Potomac Nationals +815
3,869 average, 236,010 total

The P-Nats play in an outdated ballpark (Pfitzner Stadium) and have had the same owner and identity for more than a decade. So what led to their dramatic attendance gain? Bryan Holland, the team's general manager of sales, said the P-Nats are "incredibly proud ... to have reached the third-highest overall attendance mark" in the 40-year history of the franchise. 
"The P-Nats' one-of-a-kind, award-winning theme nights, giveaways and other creative promotions and special events combined with the success of the Washington Nationals' talented farmhands proved to be major factors in our 2017 attendance surge," he said. 
Certainly, the P-Nats were the only team to give away a "Gobblehead" last year. 
Tweet from @PNats42: @espn980 @AlGaldi The Bryce Harper Gobblehead is here at The Pfitz! Pfitzgiving plans set for 5/13!

Binghamton Rumble Ponies +670
3,289 average; 190,765 total
The Rumble Ponies' formula for success was similar to the Jumbo Shrimp's: new ownership, coupled with a dramatic rebranding. Binghamton had spent the previous quarter century as the Mets; the Rumble Ponies moniker references the city's status as the "Carousel Capital of the World." The new identity accompanied a wide array of stadium improvements, resullting in a new lease on life for an enduring Eastern League franchise that had long been the subject of relocation rumors. 
Tennessee Smokies +662
4,981 average; 313,796 total

In 2016, the Smokies established an all-time total attendance record, drawing 293,694 fans over 68 dates. They not only established a new mark a year later, they increased their average crowd by 662. Speaking to last season, Smokies president Chris Allen said, "We've added a ton of group sales amenities. Factor that in with beefing up our sales staff ... that's the secret to our success." 
Allen went on to remark that "I really believe we can break the record again [in 2017]." 
Mission accomplished. 
St. Lucie Mets +585
2,005 average; 132,359 total

The Tebow effect strikes again. As Kronheim notes, St. Lucie averaged 1,745 fans over its first 37 home games. Tebow joined the team after being promoted from Columbia and the Mets averaged 2,338 over the remaining 29 games. It's worth noting, however, that even the 1,745 average is a higher total than St. Lucie has posted in recent years. The Mets, who play in their parent club's Spring Training home of First Data Field, finished fourth in the Florida State League with an overall average of 2,005.

After getting promoted from Columbia, Tim Tebow made his presence felt in St. Lucie. (Cliff Welch/
Pulaski Yankees +489
2,360 average; 77,880 total

Like the Smokies, the Yankees are on this list a year after setting an all-time attendance mark. The 2017 season success is the continuation of a remarkable renaissance that began in 2014 when local businessman David Hagan bought the team. Calfee Park, the team's 83-year-old home, has undergone extensive renovations and the team has upgraded virtually every aspect of the gameday experience. Last year, Pulaski's attendance was more than double that of eight Appalachian League teams. Only Johnson City, with a 1,976 per-game average, ranks anywhere close.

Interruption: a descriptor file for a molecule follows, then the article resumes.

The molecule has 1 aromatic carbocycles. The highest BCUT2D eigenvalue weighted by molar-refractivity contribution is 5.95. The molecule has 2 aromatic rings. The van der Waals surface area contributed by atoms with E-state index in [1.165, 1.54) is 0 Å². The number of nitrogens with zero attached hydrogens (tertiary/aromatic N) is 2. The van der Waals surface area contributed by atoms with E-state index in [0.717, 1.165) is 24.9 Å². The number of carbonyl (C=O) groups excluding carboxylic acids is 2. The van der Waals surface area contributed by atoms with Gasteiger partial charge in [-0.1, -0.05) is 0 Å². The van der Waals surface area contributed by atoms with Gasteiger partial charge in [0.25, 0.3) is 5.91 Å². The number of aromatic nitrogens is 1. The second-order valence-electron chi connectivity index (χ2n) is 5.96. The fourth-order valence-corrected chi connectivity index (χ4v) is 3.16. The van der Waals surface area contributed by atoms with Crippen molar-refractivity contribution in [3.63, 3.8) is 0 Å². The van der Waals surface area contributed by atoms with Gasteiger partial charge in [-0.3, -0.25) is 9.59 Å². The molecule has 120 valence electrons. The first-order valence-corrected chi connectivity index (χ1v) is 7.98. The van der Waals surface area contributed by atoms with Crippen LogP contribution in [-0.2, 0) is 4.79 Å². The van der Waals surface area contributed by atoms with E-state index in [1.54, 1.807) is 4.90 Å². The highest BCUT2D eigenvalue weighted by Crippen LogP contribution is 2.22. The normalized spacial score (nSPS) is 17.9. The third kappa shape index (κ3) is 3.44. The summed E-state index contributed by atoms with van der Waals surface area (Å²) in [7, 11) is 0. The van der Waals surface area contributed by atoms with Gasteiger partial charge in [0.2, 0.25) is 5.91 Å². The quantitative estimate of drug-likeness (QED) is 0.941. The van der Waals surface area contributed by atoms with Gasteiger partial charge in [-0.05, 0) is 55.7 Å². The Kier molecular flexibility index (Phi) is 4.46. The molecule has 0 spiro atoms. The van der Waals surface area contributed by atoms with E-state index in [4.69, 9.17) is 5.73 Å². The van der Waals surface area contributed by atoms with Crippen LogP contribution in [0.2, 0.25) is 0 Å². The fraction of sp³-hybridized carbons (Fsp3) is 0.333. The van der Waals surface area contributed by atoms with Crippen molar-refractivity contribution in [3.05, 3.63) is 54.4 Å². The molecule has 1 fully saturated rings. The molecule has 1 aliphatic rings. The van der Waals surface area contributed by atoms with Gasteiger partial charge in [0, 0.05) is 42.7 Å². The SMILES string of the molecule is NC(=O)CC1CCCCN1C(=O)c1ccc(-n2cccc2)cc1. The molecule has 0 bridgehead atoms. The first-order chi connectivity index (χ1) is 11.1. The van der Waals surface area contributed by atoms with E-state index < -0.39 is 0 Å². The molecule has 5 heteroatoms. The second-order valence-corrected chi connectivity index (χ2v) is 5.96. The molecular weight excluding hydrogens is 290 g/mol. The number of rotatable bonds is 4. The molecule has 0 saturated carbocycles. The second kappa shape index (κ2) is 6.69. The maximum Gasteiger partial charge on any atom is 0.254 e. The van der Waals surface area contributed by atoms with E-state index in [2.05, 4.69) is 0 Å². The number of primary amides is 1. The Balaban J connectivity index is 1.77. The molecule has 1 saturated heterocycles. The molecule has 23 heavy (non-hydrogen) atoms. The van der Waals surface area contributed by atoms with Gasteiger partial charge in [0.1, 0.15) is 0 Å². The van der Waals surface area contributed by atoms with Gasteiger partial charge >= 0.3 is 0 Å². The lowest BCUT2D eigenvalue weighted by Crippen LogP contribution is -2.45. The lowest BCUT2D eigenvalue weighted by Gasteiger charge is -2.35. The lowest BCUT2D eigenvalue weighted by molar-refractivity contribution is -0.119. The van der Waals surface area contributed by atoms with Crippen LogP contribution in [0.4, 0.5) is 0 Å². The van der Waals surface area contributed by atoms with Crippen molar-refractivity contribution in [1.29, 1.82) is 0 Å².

Lakeland Flying Tigers +481
815 average; 52,191 total

This one deserves an asterisk. In 2016, the Flying Tigers played at 95-year-old Henley Field while renovations were being made to their home of Joker Marchant Stadium. They returned to Joker Marchant last season and their attendance figures returned to roughly where they had been prior to the one-year absence. 

Syracuse Chiefs +478
4,636 average; 292,054 total
After a prolonged period of fiscal insolvency, the Chiefs have righted the ship in recent years under the leadership of general manager Jason Smorol. 

"Pardon the catch phrase, but it shows that the people of Central New York are 'getting on board' with the Syracuse Chiefs," Smorol said. "We have been very active in the community delivering the message of the Minor Leagues. We are the most affordable family fun entertainment option in town. Through our promotions, our customer service, our marketing and the engagement of our staff, we have been able to grow the business over the past four years."
The Chiefs seem poised for further growth, as the Mets bought the team this offseason. The Chiefs will become a Mets affiliate in 2019 -- after their current agreement with the Washington Nationals ends.

Benjamin Hill is a reporter for and writes Ben's Biz Blog. Follow Ben on Twitter @bensbiz.